Creating thoughtful discourse about gender parity in the Maldives took on a new stride with President Ibrahim Mohamed Solih’s administration. With key policy reforms and the abolishment of practices that had long propagated inequality in Maldivian society, women in the Maldives have never had as many opportunities as now to thrive. The evolution of the consideration of roles traditionally played by women has also led to brand new ideas about the role of women, especially in the tourism sector.
“There is no job in any industry that a woman cannot excel at, but we must accept that there is still a gender disparity in the Maldives tourism industry. For instance, only 12% of resort workers are women, but there are a lot of women who are involved in the industry in a myriad of ways. So first, we must change the way we count and gather data on this. Only then can we begin to truly close the gap, and this is just one of the avenues that we are actively working on to improve the roles of women in the tourism industry. MMPRC makes the pledge today to continue to uphold the values of gender parity within our workplace.”Thoyyib Mohamed, CEO and MD of MMPRC
Taking action to build a brighter, better and more equitable tomorrow
Over the past three years alone, the Maldives has reached new milestones in social equality and gender parity. It started with President Solih’s historic decision in 2019 to appoint female Justices to the Supreme Court for the first time in the nation’s history. This was followed by the monumental reform to the Decentralisation Act, allocating one third of all local council seats to women. This move was celebrated throughout the nation, as women were finally offered avenues to hold key positions in governance.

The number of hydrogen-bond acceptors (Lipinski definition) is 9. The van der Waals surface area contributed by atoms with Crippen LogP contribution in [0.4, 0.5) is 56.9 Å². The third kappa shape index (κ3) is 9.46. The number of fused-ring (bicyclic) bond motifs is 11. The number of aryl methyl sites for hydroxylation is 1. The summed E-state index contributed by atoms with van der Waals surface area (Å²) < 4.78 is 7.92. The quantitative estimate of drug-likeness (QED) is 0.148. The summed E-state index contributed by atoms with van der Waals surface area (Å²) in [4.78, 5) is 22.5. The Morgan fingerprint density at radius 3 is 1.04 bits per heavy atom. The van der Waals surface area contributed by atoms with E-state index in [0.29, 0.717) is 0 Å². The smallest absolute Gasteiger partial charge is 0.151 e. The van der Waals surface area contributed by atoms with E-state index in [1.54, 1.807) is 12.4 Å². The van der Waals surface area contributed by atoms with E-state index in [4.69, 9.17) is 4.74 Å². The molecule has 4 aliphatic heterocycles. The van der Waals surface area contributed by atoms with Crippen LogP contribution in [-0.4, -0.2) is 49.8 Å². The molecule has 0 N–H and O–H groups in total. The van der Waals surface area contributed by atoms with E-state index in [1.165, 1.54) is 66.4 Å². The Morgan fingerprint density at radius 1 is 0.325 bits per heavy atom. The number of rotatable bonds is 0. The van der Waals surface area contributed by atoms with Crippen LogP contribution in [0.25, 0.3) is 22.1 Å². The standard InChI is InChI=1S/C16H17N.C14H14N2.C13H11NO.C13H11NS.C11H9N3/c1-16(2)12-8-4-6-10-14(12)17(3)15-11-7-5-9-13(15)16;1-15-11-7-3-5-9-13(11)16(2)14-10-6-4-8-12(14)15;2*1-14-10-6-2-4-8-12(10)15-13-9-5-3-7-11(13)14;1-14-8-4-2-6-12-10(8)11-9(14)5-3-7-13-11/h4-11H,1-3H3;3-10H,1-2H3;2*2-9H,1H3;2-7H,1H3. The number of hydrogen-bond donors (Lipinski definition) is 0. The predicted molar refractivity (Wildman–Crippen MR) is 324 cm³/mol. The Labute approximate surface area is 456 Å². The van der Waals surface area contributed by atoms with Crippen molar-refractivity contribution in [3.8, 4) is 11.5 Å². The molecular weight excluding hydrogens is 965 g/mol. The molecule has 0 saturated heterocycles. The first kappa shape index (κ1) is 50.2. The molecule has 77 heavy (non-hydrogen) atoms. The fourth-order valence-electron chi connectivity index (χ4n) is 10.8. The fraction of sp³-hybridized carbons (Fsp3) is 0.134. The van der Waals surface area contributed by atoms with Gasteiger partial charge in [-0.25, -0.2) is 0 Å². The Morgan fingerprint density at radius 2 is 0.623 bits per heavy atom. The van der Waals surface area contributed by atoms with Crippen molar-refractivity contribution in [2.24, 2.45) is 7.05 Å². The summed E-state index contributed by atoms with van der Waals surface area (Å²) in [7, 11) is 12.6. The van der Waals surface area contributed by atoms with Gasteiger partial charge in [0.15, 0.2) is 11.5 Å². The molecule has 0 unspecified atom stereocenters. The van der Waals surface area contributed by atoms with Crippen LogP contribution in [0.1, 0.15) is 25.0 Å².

In addition to this, President Solih’s administration paid special attention to reforming rules and regulations to better the lives and livelihoods of Maldivian women, notably in endorsing policy reforms such as the administration’s Gender Equality Action Plan, as part of the ‘National Resilience and Recovery Plan (NRR) 2020–2022’. The plan includes measures such as; increasing the number of women in leadership positions in local government by 40% by 2025 and in the judiciary by 25%; providing services such as daycare; initiating gender-responsive budgeting; and revising national data systems to include disaggregation of data by sex and age.
Although we have achieved much in working to create a more equal environment in our homes and workplaces, we still have a long way to go. Our efforts are a continuous journey of upholding the reforms presented by policies, taking action to back up promises made on platforms, and sustaining the progress we have earned through the sacrifices of our ancestors. We must work, together, at all levels to ensure that the bias that is always looming and present does not break the gains we have made in ensuring women are provided better opportunities in all junctures of life. Let’s walk the talk, and ensure that we stand our ground to reach the true potential of any nation, which cannot be achieved without the full involvement of our women.